I get asked every year to break down some of the Eagles’ main concepts, so here you go. Using Logan Radke’s Eagles’ offensive manual to make this easier, I wanted to go and look at what makes the Eagles’ run game special. All of the data here is from Logan’s breakdown of the Eagles’ offense, which is one of the best things I have read in a long time. The only thing missing are videos of the plays, so I am going to add some detail by showing the plays below. I asked Logan before doing this, of course, so please go and read his work!
PREVIOUSLY IN THIS SERIES: Inside Zone
Success Rate Parameters
1st Down Play: 4 Yards or more
2nd Down Play: Gaining half or more of the yardage needed (ex: on 2nd and
10, a 5-yard gain would be successful. On 2nd and 4, a 2-yard gain would be successful)
3rd/4th Down Play: Successful conversion
Explosive Play Parameters
Run Play: 12+ Yards Gained
Pass Play: 16+ Yards Gained
Split Zone - 11/12/13 Personnel
This is one of my favorite Eagles runs and I’m surprised to see they didn’t run it that much last year. However, it is a big part of the Eagles’ offense as they love to run RPOs off a similar look.
The anatomy of the play is very similar to what we covered last week with inside zone so go back and read that if you haven’t yet. The offensive line is pretty much doing the exact same as on inside zone and is looking to get an early double team and then get to the 2nd level as quickly as possible. The difference with split zone is you have the TE coming across the formation to block the defensive end. The idea is to get the tight end coming the opposite way to the offensive line to block the defensive end. If done well, this can create a natural crease because the defense should be flowing playside as they are reading the offensive lineman.
The running back can still attempt to get playside as he normally would, but split zone can create a fantastic cutback lane for a running back. On a normal running play, having a defensive end against a tight end one-on-one feels like a mismatch for the offense, but because he has a running start on the defensive end and doesn’t need to sustain his block for long, it isn’t the most difficult block. This leaves your offensive lineman free to block the rest of the defensive line without worrying about the defensive end. Just like pretty much every other zone running play, having a mobile quarterback helps as you can force the linebackers to watch the quarterback.
Here’s an example of the Eagles running it against the Vikings and the Packers last year. Goedert completely takes out the defensive end which enables Lane Johnson to completely leave the defensive end and help to double the defensive tackle. What is great about this is most teams will have better defenders against the run on the interior, so split zone enables you to get an inside double team that involves your tackle. As you can see here, the offensive line all take the first step up and out like standard inside zone and the tight end comes completely across the formation.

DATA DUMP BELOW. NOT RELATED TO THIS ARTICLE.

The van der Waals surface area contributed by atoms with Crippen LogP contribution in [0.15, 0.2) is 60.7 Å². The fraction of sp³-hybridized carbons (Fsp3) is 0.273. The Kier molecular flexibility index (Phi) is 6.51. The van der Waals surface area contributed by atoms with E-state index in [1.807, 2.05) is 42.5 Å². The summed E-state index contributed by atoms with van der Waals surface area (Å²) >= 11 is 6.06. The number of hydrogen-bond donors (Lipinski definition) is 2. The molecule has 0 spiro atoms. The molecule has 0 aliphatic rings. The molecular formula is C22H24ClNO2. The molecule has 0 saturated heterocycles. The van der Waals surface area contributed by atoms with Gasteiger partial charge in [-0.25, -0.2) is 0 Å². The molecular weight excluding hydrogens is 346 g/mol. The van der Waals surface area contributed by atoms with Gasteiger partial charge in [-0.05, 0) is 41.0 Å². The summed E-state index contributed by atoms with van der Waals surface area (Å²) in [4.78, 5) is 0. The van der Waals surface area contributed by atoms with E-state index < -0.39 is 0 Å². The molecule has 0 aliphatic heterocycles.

Split zone is a fantastic option against teams who are aggressively playing inside zone and preventing the offensive line from getting to the 2nd level. Sometimes you get lucky against a blitzing team, and the tight end can even get in the way of two defensive players who are coming crashing down. Just like this...
The impact a mobile QB has on the run game cannot be overstated. Look at the gap Hurts creates here with the read option. Split zone with Stoll coming across creates a huge lane for Sanders too. pic.twitter.com/unIi6ABaUd— Jonny Page (@JonnyPage9) November 1, 2022
However, the best thing about split zone is not the run itself. It’s pretty much just inside zone with a minor tweak anyway. The best part about split zone is that it is fantastic to use with RPOs because the defense will key on the tight end coming across the formation and aggressively play the run. This enables you to run some RPOs like Split Zone RPO slant/flat or Split Zone RPO curl/flat.
Split Zone + Slant/Flat RPO— Ben Fennell (@BenFennell_NFL) October 5, 2022
IMO, this isn't a post-snap read but a presnap decision
This has 2 concepts (1 Run, 1 Pass) packaged into one play. Hurts decides to work the 2 vs 2 pass concept - Brown wins
Watch FS key the run action.. Nearly a 70yd TD!https://t.co/USvin3zZPg pic.twitter.com/9L0VugQyUd